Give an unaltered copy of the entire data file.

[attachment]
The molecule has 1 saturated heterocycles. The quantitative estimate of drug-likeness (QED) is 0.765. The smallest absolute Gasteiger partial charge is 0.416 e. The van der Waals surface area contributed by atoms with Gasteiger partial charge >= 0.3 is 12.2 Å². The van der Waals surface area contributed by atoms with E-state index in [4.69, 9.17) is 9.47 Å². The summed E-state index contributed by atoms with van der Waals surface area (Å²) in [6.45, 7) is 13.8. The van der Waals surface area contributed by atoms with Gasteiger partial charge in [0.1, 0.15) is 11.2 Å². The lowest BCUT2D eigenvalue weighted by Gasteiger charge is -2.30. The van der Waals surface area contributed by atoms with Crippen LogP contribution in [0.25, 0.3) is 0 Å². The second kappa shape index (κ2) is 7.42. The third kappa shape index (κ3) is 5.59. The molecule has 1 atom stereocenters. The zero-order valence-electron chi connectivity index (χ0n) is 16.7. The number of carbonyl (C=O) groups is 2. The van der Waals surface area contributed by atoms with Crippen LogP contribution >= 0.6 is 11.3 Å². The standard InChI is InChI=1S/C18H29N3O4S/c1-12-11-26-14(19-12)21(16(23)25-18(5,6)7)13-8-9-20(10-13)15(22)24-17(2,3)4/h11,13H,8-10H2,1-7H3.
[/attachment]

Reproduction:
The molecule has 1 saturated heterocycles. The quantitative estimate of drug-likeness (QED) is 0.765. The smallest absolute Gasteiger partial charge is 0.416 e. The van der Waals surface area contributed by atoms with Gasteiger partial charge >= 0.3 is 12.2 Å². The van der Waals surface area contributed by atoms with E-state index in [4.69, 9.17) is 9.47 Å². The summed E-state index contributed by atoms with van der Waals surface area (Å²) in [6.45, 7) is 13.8. The van der Waals surface area contributed by atoms with Gasteiger partial charge in [0.1, 0.15) is 11.2 Å². The lowest BCUT2D eigenvalue weighted by Gasteiger charge is -2.30. The van der Waals surface area contributed by atoms with Crippen LogP contribution in [0.25, 0.3) is 0 Å². The second kappa shape index (κ2) is 7.42. The third kappa shape index (κ3) is 5.59. The molecule has 1 atom stereocenters. The zero-order valence-electron chi connectivity index (χ0n) is 16.7. The number of carbonyl (C=O) groups is 2. The van der Waals surface area contributed by atoms with Crippen LogP contribution >= 0.6 is 11.3 Å². The standard InChI is InChI=1S/C18H29N3O4S/c1-12-11-26-14(19-12)21(16(23)25-18(5,6)7)13-8-9-20(10-13)15(22)24-17(2,3)4/h11,13H,8-10H2,1-7H3.